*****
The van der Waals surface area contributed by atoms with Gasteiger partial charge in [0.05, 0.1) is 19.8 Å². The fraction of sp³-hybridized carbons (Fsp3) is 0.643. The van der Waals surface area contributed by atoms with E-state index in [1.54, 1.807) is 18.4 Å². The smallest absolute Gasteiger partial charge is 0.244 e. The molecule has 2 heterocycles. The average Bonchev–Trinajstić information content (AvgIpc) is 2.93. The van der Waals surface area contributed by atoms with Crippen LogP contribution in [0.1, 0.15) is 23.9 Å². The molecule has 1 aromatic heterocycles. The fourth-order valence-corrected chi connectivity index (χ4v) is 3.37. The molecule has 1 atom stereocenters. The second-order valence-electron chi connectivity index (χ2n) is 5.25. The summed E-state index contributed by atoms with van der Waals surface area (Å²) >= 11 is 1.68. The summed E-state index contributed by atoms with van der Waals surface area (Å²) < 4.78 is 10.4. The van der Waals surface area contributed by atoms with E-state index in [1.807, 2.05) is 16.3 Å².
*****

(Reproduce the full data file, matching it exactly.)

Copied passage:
The van der Waals surface area contributed by atoms with Gasteiger partial charge in [0.05, 0.1) is 19.8 Å². The fraction of sp³-hybridized carbons (Fsp3) is 0.643. The van der Waals surface area contributed by atoms with E-state index in [1.54, 1.807) is 18.4 Å². The smallest absolute Gasteiger partial charge is 0.244 e. The molecule has 2 heterocycles. The average Bonchev–Trinajstić information content (AvgIpc) is 2.93. The van der Waals surface area contributed by atoms with Crippen LogP contribution in [0.1, 0.15) is 23.9 Å². The molecule has 1 aromatic heterocycles. The fourth-order valence-corrected chi connectivity index (χ4v) is 3.37. The molecule has 1 atom stereocenters. The second-order valence-electron chi connectivity index (χ2n) is 5.25. The summed E-state index contributed by atoms with van der Waals surface area (Å²) >= 11 is 1.68. The summed E-state index contributed by atoms with van der Waals surface area (Å²) < 4.78 is 10.4. The van der Waals surface area contributed by atoms with E-state index in [1.807, 2.05) is 16.3 Å².